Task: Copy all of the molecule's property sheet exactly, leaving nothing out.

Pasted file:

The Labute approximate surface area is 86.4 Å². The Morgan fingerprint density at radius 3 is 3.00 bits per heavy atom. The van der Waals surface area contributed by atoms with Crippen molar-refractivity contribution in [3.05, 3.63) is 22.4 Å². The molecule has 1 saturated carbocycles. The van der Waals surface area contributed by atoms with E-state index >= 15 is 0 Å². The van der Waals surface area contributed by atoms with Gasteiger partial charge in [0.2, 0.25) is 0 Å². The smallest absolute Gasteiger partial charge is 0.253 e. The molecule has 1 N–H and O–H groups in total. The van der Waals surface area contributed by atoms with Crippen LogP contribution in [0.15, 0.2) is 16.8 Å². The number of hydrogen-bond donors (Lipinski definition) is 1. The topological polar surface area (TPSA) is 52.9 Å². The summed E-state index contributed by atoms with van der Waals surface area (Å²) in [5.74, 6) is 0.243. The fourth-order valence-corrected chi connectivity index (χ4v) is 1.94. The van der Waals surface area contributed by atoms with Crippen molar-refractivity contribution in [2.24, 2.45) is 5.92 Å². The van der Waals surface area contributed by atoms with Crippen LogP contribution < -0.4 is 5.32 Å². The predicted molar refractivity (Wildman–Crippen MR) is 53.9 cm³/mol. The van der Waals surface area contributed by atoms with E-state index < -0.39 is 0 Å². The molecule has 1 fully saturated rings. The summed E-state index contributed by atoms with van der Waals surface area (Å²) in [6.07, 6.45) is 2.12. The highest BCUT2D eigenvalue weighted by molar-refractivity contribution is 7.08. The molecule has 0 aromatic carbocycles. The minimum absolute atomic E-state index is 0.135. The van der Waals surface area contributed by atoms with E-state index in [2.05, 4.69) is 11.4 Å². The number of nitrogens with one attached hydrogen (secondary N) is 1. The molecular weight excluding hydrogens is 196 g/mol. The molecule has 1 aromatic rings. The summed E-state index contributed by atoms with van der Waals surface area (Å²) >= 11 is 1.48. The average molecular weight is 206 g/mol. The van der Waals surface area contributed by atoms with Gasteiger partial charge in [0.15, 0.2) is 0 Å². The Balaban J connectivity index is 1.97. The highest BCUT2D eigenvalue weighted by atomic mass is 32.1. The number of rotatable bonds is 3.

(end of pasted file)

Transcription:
The Labute approximate surface area is 86.4 Å². The Morgan fingerprint density at radius 3 is 3.00 bits per heavy atom. The van der Waals surface area contributed by atoms with Crippen molar-refractivity contribution in [3.05, 3.63) is 22.4 Å². The molecule has 1 saturated carbocycles. The van der Waals surface area contributed by atoms with E-state index >= 15 is 0 Å². The van der Waals surface area contributed by atoms with Gasteiger partial charge in [0.2, 0.25) is 0 Å². The smallest absolute Gasteiger partial charge is 0.253 e. The molecule has 1 N–H and O–H groups in total. The van der Waals surface area contributed by atoms with Crippen LogP contribution in [0.15, 0.2) is 16.8 Å². The number of hydrogen-bond donors (Lipinski definition) is 1. The topological polar surface area (TPSA) is 52.9 Å². The summed E-state index contributed by atoms with van der Waals surface area (Å²) in [5.74, 6) is 0.243. The fourth-order valence-corrected chi connectivity index (χ4v) is 1.94. The van der Waals surface area contributed by atoms with Crippen molar-refractivity contribution in [2.24, 2.45) is 5.92 Å². The van der Waals surface area contributed by atoms with Crippen LogP contribution < -0.4 is 5.32 Å². The predicted molar refractivity (Wildman–Crippen MR) is 53.9 cm³/mol. The van der Waals surface area contributed by atoms with E-state index < -0.39 is 0 Å². The molecule has 1 fully saturated rings. The summed E-state index contributed by atoms with van der Waals surface area (Å²) in [6.07, 6.45) is 2.12. The highest BCUT2D eigenvalue weighted by molar-refractivity contribution is 7.08. The molecule has 0 aromatic carbocycles. The minimum absolute atomic E-state index is 0.135. The van der Waals surface area contributed by atoms with E-state index in [2.05, 4.69) is 11.4 Å². The number of nitrogens with one attached hydrogen (secondary N) is 1. The molecular weight excluding hydrogens is 196 g/mol. The molecule has 1 aromatic rings. The summed E-state index contributed by atoms with van der Waals surface area (Å²) >= 11 is 1.48. The average molecular weight is 206 g/mol. The van der Waals surface area contributed by atoms with Gasteiger partial charge in [0.15, 0.2) is 0 Å². The Balaban J connectivity index is 1.97. The highest BCUT2D eigenvalue weighted by atomic mass is 32.1. The number of rotatable bonds is 3.